Thursday, September 28, 2023

Key Highlights

Here are a few key highlights from our recent messaging herein:

This Tuesday:

"...another way to view the present setup would be to recognize that -- while stocks look [to perhaps put it mildly] expensive -- bonds are beginning to look pretty (historically-speaking) cheap. Hence, my comment that, while it may still be a bit early, we'll definitely be eyeballing duration going forward."

Last Thursday:

"Our assessment has recession odds over the coming months uncomfortably high, while all indications from the Fed are that they indeed believe (or indeed have to say that they believe) that they can safely land -- as opposed to crash -- this plane... Powell reiterated that job-1 is getting inflation sustainably under control... That, in essence, we simply can't have the economy we want without sustainably affordable prices -- supporting their commitment to keeping rates higher for longer, with QT (reducing their balance sheet by $94b a month) seeing no end in sight.

In a nutshell, despite the fact that the latest inflation data would've allowed for a hike yesterday, we actually think Fed funds futures traders have a better handle on where the Fed's ultimately headed than does the Fed itself.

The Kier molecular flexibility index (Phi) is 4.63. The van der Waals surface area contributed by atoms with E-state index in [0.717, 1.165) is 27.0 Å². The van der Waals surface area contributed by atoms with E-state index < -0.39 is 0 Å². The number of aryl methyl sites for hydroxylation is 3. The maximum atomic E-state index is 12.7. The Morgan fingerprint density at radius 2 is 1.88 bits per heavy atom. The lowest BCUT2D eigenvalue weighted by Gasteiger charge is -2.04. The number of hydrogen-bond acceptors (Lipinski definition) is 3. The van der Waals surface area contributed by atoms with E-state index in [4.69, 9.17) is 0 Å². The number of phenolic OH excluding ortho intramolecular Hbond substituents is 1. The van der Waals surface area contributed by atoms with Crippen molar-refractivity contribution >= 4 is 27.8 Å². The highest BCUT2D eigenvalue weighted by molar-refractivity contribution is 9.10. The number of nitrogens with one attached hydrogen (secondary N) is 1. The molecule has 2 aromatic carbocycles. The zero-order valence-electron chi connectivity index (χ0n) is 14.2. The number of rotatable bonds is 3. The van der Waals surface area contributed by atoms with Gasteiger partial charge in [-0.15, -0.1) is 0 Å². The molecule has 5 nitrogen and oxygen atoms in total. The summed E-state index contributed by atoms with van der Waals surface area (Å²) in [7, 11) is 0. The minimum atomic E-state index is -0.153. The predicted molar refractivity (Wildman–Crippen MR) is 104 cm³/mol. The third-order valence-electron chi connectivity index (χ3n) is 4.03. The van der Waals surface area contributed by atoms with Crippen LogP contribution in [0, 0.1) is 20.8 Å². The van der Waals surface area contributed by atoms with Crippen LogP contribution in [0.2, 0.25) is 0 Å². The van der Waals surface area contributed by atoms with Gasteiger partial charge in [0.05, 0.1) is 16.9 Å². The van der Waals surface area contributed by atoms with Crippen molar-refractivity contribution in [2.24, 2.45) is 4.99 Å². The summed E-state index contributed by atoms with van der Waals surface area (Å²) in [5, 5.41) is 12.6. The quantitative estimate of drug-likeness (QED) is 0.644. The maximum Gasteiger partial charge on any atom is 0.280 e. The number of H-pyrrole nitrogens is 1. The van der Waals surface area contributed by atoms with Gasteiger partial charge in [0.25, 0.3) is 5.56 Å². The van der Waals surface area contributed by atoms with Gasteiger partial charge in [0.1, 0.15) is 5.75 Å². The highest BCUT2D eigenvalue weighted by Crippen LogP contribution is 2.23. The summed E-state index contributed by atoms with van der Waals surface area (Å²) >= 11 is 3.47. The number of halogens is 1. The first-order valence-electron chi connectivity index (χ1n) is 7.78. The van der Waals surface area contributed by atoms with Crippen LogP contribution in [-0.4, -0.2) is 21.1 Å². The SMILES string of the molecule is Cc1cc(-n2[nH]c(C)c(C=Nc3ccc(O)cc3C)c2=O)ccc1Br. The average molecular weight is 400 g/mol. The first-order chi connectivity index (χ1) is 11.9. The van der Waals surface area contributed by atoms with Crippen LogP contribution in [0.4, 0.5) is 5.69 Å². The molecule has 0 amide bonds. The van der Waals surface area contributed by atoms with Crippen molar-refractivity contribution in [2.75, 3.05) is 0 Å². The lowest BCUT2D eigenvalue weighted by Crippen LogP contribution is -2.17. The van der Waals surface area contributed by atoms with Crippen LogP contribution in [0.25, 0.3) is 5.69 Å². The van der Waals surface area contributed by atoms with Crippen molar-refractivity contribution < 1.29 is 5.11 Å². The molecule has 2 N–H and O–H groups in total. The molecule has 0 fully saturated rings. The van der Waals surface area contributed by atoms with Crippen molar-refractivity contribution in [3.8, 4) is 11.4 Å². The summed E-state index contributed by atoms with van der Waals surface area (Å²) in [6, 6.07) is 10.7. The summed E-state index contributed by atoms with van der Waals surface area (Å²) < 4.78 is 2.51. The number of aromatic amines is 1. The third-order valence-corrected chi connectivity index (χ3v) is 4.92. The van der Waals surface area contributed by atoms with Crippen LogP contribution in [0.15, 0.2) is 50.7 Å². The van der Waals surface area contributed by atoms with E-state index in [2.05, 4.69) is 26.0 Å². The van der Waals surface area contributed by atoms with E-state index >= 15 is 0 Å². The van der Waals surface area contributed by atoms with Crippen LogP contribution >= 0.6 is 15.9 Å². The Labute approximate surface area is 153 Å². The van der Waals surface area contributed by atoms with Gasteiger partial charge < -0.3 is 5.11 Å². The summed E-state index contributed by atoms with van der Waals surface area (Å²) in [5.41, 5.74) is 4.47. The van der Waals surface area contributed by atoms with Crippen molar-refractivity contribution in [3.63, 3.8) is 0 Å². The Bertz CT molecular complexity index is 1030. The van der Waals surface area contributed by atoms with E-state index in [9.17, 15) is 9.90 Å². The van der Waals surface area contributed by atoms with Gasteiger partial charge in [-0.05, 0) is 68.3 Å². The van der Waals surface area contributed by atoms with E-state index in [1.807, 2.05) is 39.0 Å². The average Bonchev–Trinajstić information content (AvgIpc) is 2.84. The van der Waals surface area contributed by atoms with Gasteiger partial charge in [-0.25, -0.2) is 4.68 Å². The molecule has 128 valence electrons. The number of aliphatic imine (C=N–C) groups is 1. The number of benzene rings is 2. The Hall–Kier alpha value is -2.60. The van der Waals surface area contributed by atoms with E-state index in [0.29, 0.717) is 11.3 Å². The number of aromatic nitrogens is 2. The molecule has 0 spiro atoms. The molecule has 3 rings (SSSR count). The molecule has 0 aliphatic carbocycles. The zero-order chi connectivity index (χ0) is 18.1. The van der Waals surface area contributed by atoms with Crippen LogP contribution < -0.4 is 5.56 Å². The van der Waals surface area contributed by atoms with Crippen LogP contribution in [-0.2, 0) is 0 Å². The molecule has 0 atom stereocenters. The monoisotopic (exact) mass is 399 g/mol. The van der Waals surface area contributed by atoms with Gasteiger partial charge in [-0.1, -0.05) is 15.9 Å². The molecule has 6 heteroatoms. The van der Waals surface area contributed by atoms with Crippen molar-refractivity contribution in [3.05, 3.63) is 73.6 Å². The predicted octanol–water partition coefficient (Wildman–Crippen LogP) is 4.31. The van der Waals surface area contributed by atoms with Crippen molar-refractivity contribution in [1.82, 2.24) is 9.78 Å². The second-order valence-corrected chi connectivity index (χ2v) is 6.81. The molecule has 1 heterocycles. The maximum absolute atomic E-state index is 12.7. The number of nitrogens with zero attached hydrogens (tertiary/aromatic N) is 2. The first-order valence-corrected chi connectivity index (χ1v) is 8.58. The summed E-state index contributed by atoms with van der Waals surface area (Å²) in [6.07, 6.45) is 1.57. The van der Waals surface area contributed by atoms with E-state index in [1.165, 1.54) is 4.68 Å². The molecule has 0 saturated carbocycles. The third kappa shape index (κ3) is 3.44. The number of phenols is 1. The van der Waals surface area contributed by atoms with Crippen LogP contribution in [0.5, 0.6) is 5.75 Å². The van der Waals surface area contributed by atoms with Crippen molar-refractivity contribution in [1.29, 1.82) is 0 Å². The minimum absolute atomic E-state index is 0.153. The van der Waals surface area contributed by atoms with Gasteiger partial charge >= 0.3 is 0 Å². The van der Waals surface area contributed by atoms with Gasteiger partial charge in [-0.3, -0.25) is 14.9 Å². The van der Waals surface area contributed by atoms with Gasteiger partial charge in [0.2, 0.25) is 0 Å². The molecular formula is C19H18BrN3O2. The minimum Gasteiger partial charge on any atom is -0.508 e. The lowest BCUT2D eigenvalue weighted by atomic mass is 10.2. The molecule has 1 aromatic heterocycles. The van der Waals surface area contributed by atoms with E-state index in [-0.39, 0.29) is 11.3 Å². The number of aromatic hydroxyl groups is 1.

I.e., if recession -- aided by tight monetary policy -- hits over the coming months, the Fed will indeed react, but -- per last week's video update -- we should not expect that to save the market from another leg down... At that point it'll be about what happens to corporate earnings during recession, and what valuations will say about the lofty state of stock prices at the time."
Last Tuesday:
"...the Fed does indeed care about inflation, and they do indeed desire to extinguish it (above their 2% target)... But, thing is, to bring the full, albeit dubious, force of their tools to bear would indeed shock the markets and send reflexive ripple effects into the economy that would indeed bring on recession... And -- back to being harsh -- in the process, they'd do serious short-term harm to their reputation, to the politician, and, yep, to the private equity fund CEO.

At the end of the day, I suppose the big thing-is is the fact that the likelihood of getting, in any sustainable fashion, back to their 2% target is a very heavy lift without the economy actually slipping into recession... And we've looked at what that portends for the equity markets."

Thursday 9/24: 

Here's the opening to a post I penned back on April 20, 2020: